Your Path to Program Success: Expert Advice

Neuro Intervention in the Cath Lab Setting: A Contemporary Model for Care

Stacey Lang, Senior Consultant, Corazon, Inc., Pittsburgh, Pennsylvania
Stacey Lang, Senior Consultant, Corazon, Inc., Pittsburgh, Pennsylvania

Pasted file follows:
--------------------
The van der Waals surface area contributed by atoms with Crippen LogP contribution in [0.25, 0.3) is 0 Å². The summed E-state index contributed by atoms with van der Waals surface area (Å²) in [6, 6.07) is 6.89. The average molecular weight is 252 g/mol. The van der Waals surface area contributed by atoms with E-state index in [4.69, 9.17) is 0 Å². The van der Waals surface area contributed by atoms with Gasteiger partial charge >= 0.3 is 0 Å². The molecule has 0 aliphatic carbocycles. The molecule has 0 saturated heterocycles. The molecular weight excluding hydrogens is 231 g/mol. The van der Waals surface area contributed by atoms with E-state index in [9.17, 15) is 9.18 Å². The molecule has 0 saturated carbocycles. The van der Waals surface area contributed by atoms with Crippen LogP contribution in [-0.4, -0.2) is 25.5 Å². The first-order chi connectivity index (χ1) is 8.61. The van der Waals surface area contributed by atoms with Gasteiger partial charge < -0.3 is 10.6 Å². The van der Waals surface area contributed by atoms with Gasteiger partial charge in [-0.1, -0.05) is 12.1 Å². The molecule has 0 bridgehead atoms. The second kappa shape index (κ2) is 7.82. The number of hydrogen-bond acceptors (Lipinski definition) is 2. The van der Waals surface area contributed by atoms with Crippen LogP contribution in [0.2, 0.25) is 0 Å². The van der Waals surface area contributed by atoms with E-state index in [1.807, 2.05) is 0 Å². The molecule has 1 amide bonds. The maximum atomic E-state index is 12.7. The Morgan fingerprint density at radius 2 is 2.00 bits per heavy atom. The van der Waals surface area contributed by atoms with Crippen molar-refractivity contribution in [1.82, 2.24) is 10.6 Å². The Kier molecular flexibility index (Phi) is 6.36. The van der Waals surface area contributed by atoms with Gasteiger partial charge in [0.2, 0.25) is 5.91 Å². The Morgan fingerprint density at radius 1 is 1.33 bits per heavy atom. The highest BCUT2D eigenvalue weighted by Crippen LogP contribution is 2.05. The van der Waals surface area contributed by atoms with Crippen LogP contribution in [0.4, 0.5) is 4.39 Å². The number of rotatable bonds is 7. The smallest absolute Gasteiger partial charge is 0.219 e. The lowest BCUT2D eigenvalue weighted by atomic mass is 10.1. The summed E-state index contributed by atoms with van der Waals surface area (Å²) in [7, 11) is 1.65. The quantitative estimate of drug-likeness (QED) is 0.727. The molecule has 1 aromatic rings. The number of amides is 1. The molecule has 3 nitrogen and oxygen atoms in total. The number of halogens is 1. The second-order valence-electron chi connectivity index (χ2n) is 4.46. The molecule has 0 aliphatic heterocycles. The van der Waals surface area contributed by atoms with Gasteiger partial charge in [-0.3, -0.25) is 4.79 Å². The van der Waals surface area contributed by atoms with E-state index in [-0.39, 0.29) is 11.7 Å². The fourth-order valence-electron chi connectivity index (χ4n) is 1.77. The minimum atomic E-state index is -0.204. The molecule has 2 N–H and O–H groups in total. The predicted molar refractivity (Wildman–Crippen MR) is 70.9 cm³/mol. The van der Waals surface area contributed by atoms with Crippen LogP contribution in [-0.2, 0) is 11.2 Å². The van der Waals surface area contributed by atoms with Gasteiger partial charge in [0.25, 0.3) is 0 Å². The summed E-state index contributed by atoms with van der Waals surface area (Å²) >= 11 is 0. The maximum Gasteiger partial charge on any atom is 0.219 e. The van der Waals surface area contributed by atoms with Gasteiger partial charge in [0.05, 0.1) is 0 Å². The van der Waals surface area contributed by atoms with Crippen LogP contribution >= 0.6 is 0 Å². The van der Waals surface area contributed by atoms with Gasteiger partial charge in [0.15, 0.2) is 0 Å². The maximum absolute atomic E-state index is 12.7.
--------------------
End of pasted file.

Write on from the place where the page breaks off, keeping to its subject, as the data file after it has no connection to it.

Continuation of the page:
Organizations that experience success with a well-established, fully-functional cath lab often find that initial success quickly followed by questions about how to sustain it for the long term. Questions about program expansion are usually the first to emerge, often accompanied by considerations to either open additional labs or grow the scope of clinical capabilities. We often recommend these strategies to clients, but only if the decision has been carefully weighed in terms of the benefits and challenges associated with such efforts, and whether the market will support expanded capacity or capabilities. Indeed, making the decision to expand isn’t always easy. In fact, many established programs find it difficult to take the next step in cath lab development due to the clinical, financial, and operational challenges associated with such an initiative, especially in today’s economy. The investment required in terms of equipment and facility upgrades, as well as in the recruitment and training of additional staff, can be significant. However, the projected return on investment (ROI) based on increased cardiac volume projections alone may be insufficient to gain the go-ahead to proceed. When considering such an expansion, we advocate looking beyond the patient population traditionally associated with cardiac cath labs and considering the integration of programs outside cardiac alone. For example, the inclusion of neurovascular interventional capabilities within the cath lab setting can be key to optimal utilization of resources, increased staff efficiency, and streamlined operations. Furthermore, the decision to offer neuro-interventional treatments to stroke patients who would most benefit brings significant clinical merit as well, especially as the nation recognizes and accepts the need to have a high-quality level of care for acute stroke patients. For organizations that have already taken the first step in delivering best practice care to stroke patients through the implementation of a Primary Stroke Center, the transition to offering interventional services through a Comprehensive Stroke Center is a natural progression. This evolution to a higher level of services can be eased significantly through the existing infrastructure and experienced leadership present in a well-established cath lab. By incorporating lessons learned, and through the use of experienced cath lab staff, the normal learning curve associated with the treatment of complex stroke patients through neuro-intervention can be lessened considerably. The standards of care and clinical programmatic requirements associated with Primary Stroke Center Certification are remarkably similar in comparison to those required for the emergent cardiac patient. Likewise, the steps necessary to offer comprehensive, neuro-interventional treatments is very similar in process to those followed by cardiac programs expanding from diagnostic caths to PCI and then to open heart surgery. A review of the standards identified by the Brain Attack Coalition (Table 1) as being necessary for primary certification as a stroke center illustrates the similarities in necessary program components. From these standards, the below ten clinical measures of performance were developed. These areas of focus serve to highlight the nature of stroke as a disease of the vascular bed as opposed to a stand-alone “neuro diagnosis.” Performance Measures • Deep vein thrombosis (DVT) prophylaxis • Discharged on antithrombotic therapy • Patients with atrial fibrillation receiving anticoagulation therapy • Thrombolytic therapy administered • Antithrombotic therapy by end of hospital day two • Discharged on statin medication • Dysphagia screening • Stroke education • Smoking cessation/advice/counseling • Assessed for rehabilitation As an initial step in exploring a move toward implementation of a Comprehensive Stroke Center, we recommend an in-depth review of the types and volume of stroke patients currently treated in the emergency department (ED). A detailed review of patients with ischemic stroke and patients suffering from hemorrhagic stroke, arteriovenous malformations (AVMs), aneurysms, and unspecified intracranial hemorrhage who may currently be transferred to other competing facilities for tertiary-level care will provide a clear picture of the types and numbers of patients being transferred, as well as the projected loss of revenue associated with them. This volume is easily quantifiable and it is based on history rather than growth projections. Although no formal, national certification program for Comprehensive Stroke Centers exists at present, the recommendations released by the Brain Attack Coalition (BAC) in 2005 are widely accepted and serve as the foundation for centers offering interventional treatment to stroke patients. The recommendations identified in the BAC guidelines for Comprehensive Stroke Centers are in addition to those identified above for Primary Stroke Centers. The recommendations address personnel, advanced neuro-imaging capabilities, surgical and endovascular techniques, and other elements key to establishing a sound infrastructure. Established Comprehensive Centers have capabilities that extend well beyond the ability to rapidly diagnose stroke and to administer thrombolytics. Clinical capabilities include rapid advanced imaging, mechanical thrombectomy, intra-arterial tPa, coiling, and open surgical treatments for hemorrhagic stroke where indicated. A major hurdle for many organizations in the pursuit of expanded clinical capabilities both in the cath lab and in the area of neurosciences can be the significant capital investment required to serve the needs of both patient populations. A second consideration is room utilization and when to install an additional cath lab. The idea that “if you build it they will come” is not often adequate to justify the required capital outlay and the time it may take to cultivate additional interventional cardiology volume. A dual-use room affords an organization the ability to rapidly realize additional patient volume through the retention of patients previously transferred out of the ED. Equipment Needs Recent advances in dual-purpose imaging equipment make the development of a fully-functional, dual-purpose cath lab completely possible in terms of both clinical capabilities and the financial investment required. Multiple configurations of dual-purpose equipment, available from several vendors, allow full run-off views while preserving the high level of detail required for intracranial imaging. The addition of bi-plane capability in these next-generation units meets the requirements for full neuro-interventional capability and allows the neuro interventionalist to perform the most complex therapies currently available. The additional imaging requirements, identified in Table 2, allow for the completion of the detailed diagnostics and interventional follow up required in this population. The turf wars associated with any expansion either via geography or equipment are well known to any seasoned cath lab manager. The idea of inviting a second service into the lab is sure to raise eyebrows and create at least some degree of trepidation for physicians already practicing. Forward-thinking physicians, however, will realize that an expansion of capabilities within the organization to include care of the complex stroke patient is sure to benefit the cardiac program as well, through additional patient volume and an elevation of program perception in the community at large. Strong leadership, open communication, and equal attention to all concerns raised at the outset can significantly increase the opportunity for a successful integration of service lines. The Endovascular Approach The most common procedures performed to treat stroke patients (Table 3) are reason enough to consider the addition of Comprehensive Stroke Center capabilities. It is important to remember, however, that the endovascular specialist will work in tandem with neurosurgery to provide embolization for tumors, minimally-invasive spine therapies, and diagnostic angiography for treatment planning and preoperative mapping. Thus, the endovascular service can supplement diagnostic and therapeutic procedure volume with non-emergent scheduled cases, again, helping to increase room utilization. Physician Recruitment The subspecialty physician expertise that is necessary to provide comprehensive care for the stroke patient is significant. Particularly, recruitment of endovascular specialists is quite competitive, as the number of graduating fellows each year falls short of the national demand. We often find that the willingness of an organization to invest in the necessary infrastructure (i.e., a fully-equipped lab) in tandem with the recruitment process speaks volumes to potential candidates about the willingness to support his/her efforts to build a successful practice. This proactive approach has the additional benefit of shortening the amount of non-productive time between the successful hiring of a physician and the completion of an interventional suite. Although the idea of integrating neuro-interventional capabilities into a fully functional cath lab may be received with initial skepticism by some, a careful review of the opportunity and of the similarities of patient need will illustrate the opportunity. Corazon experience proves that with proper planning, quality dual-purpose equipment, appropriately trained staff, capable physicians, and strong leadership, an organization willing to embrace the challenge can build a truly extraordinary service. As the incidence of stroke continues to rise, hospitals will need to consider new strategies for treatment — ones that are clinically and financially right for both the organization and its patients. While making the decision to move forward with an expansion effort can be daunting, with proper planning and a solid foundation of existing services, the traditional cath lab setting can seamlessly evolve into a new model for care. Stacey is a Senior Consultant with Corazon, offering consulting, recruitment, and interim management for the heart, vascular, and neuro specialties. To learn more, visit www.corazoninc.com or call (412) 364-8200. To reach Stacey, email slang@corazoninc.com